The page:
We’ve all been there before. No matter where you live, everyone has experienced a traffic jam, and amid fumes of frustration, glanced around to see a horizon of billboards.

This type of “wait marketing,” which capitalizes on moments of immobility or forced attention, maximizes on potential exposure. But unless a motorist has some special connection to an advertiser, it’s very likely that he or she will have forgotten about the ad almost as soon as traffic starts moving again.

In a broad field of contenders vying for the same potential customer, advertisers need to distinguish their product and set their brand above the rest. Guerilla marketing uses unconventional advertising methods to do just that.

Guerilla marketing can take many forms. Some advertisers stage publicity stunts, even going so far as to hire actors to pretend to be customers. Seeing a crowd of “protesters” outside a business, for example, will certainly make passersby look twice. When they read the signs these picketers are carrying—which, in this case, would be favorable comments or reviews about the business—they remember the incident far more vividly than if they had merely passed by a billboard.

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But guerilla marketing does not necessarily need to be so bold and flashy. Even bumper stickers or complimentary promotional gifts fall outside the realm of conventional advertising, if they’re done right. But they need to be fresh, and they need to be memorable. So, what are the basics of guerilla advertising?

Public places: Advertisements need to be seen in order to be effective. This one is pretty basic, but it extends outside of physical places. Putting a video on YouTube, for example, doesn’t necessarily make it an effectively marketed form of media. But using catchy tags, an irresistible name or title and sharing a video until it goes viral can be a wildly successful marketing strategy.

The right places: When marketing your business, whether using conventional or unconventional methods, your advertisements need to be localized to attract maximum business. This is especially true for small businesses. If your business has only one location in California, advertising in Nevada is not necessarily effective. Potential clients do not want to be led on a long walk; they want their goods and services to be reliable and easily available, because even the most dazzling advertisement has a limited shelf life of influence on potential customers.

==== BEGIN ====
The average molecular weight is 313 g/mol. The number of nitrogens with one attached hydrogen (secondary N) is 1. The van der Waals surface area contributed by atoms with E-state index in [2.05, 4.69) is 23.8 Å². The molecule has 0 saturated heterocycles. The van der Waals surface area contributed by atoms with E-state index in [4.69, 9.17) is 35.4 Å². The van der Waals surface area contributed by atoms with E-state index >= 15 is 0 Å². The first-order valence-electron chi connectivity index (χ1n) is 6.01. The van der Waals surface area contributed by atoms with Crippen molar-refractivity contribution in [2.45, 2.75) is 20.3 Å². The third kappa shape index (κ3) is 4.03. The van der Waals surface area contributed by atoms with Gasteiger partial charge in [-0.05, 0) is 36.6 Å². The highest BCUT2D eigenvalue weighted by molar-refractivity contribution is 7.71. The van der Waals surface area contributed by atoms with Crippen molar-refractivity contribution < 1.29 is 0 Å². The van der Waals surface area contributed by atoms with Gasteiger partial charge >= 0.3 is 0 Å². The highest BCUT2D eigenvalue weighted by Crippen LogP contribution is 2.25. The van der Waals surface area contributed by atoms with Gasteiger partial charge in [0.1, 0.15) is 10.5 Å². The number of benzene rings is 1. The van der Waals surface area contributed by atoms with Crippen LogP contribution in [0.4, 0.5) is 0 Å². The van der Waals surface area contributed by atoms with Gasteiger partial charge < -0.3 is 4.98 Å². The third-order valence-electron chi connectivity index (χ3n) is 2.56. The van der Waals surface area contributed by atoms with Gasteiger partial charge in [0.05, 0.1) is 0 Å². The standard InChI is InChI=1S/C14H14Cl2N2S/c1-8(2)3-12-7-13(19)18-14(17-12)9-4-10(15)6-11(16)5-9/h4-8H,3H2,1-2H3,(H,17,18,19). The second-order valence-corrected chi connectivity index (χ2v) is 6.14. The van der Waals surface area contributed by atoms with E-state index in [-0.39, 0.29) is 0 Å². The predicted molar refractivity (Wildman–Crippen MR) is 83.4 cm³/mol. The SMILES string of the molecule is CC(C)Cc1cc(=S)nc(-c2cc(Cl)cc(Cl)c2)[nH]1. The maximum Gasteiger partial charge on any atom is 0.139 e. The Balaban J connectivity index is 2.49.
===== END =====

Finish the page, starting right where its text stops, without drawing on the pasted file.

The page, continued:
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Finding the right balance: The key to successful marketing when trying to set your business apart from the rest is striking the right balance between the familiar and the surprising. Too familiar risks being boring and unmemorable, but too shocking can turn people off to your product or service. Similarly, knowing your audience is important. Something suggestive will catch people’s attention and perhaps make them laugh, but being too bold could offend potential customers and make them look elsewhere.

Living up to the hype: Guerilla marketing works best when it creates hype around a product or service.  The folks at Erbert & Gerbert’s Sandwich Shops know that our Facebook pages are a huge way into our customers’ hearts and minds, so we spend a lot of time and effort on the corporate page.  It generates interest, and that interest spurs conversation. But if your advertisement or post builds too much hype and your business can’t deliver on the expectations you’ve created, customers will be disappointed. So, rather than making unreasonable claims in your unconventional advertisement, it might be better to rely on attainable promises delivered in a humorous, innovative, or otherwise memorable fashion.

Maximizing reception: Whatever form your advertisement takes, ask yourself—will potential customers be more receptive when they see this, or less receptive? Being stuck in traffic, for example, affords opportunities of attention which can generate exposure. But most drivers are frustrated, glancing at the clock, or shuffling through radio stations to find a traffic report, and are not entirely open to a unique advertising experience. Catching people unaware might be key here. This is why guerilla marketing tactics like flash mobs have been so successful. People walking casually through a shopping mall or sauntering onto a subway platform are caught unaware when they see a large group of coordinated performers, and they immediately stop and take notice.

No matter how excited customers get over the initial advertisement, remember that it’s quality service and attention to detail while they’re in your place of business that will keep them coming back. Guerilla marketing can be tremendously successful at bringing traffic through the door, but it’s no substitute for your business dazzling them once they’re in. That’s what makes customers truly happy.

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